Mr Alan Haugh Solicitor on behalf of NERA submitted that the undertaking comprises a convenience store that is engaged in the retail sale of all items listed in the order and a facility for the retail sale of fuel (petrol and diesel). Accordingly he submitted that the undertaking came within the scope of the relevant ERO and JLC.

    Findings of the Court:

    The Court is satisfied that the ERO is so worded as to encompass not only an “undertaking” but also a “branch” or “department” of an undertaking when determining the relevant unit of operation for the purposes of determining whether and to what the ERO applies. The Court, on the basis of the evidence presented to it by the parties to the dispute, is satisfied that in the instant case, while the overall undertaking might be described as a service station within that undertaking there are several branches and departments as follows:
    · the main undertaking which is a retail petroleum fuel sales undertaking,
    · A department which sells services related to the main undertaking including car wash and other vehicle maintenance services such as vacuum and air services and
    · A department which is a retail shop.

    The Court is mindful that the purchase of motor fuel is not a precondition for the purchase of items in the retail unit. The retail unit and the purchase of motor fuels are not inextricably linked, interdependent or necessarily part of a continuous transaction. The selling of fuel and the retail unit are separate and distinct entities with different trading patterns, operating in different market places, against competition of different types. The Court accepts that they are mutually supportive from a business perspective i.e. business in one area may lead to business in the other, but that does not mean that they are so interdependent as to create a single homogenous unit. The retail shop undertaking could close or change the items stocked without affecting the capacity of the fuel sales business to operate and vice versa.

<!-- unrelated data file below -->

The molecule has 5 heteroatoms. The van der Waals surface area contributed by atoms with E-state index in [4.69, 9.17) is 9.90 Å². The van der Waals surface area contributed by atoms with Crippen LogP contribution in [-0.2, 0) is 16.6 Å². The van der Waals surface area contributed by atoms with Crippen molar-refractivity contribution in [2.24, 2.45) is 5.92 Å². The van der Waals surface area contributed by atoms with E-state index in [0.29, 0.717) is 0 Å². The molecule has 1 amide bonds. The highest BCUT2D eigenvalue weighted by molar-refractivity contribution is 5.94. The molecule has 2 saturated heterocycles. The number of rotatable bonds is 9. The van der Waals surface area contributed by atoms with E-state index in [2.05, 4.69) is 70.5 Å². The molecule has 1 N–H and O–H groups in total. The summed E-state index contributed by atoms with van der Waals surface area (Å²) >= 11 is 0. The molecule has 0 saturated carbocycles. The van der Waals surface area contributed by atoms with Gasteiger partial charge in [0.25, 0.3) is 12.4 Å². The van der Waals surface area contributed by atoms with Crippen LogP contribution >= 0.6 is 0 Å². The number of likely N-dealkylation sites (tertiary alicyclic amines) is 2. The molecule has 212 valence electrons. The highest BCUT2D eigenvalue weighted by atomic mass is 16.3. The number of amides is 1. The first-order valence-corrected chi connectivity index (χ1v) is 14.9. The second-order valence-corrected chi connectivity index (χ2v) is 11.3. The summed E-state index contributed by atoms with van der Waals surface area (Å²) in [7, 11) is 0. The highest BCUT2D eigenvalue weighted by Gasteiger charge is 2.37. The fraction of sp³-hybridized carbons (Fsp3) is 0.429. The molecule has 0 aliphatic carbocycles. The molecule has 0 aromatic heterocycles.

The Court is therefore satisfied that the retail shop is a department of an undertaking within the meaning of that term in the ERO.

    b) Engaged wholly or mainly in the retail grocery and allied trades: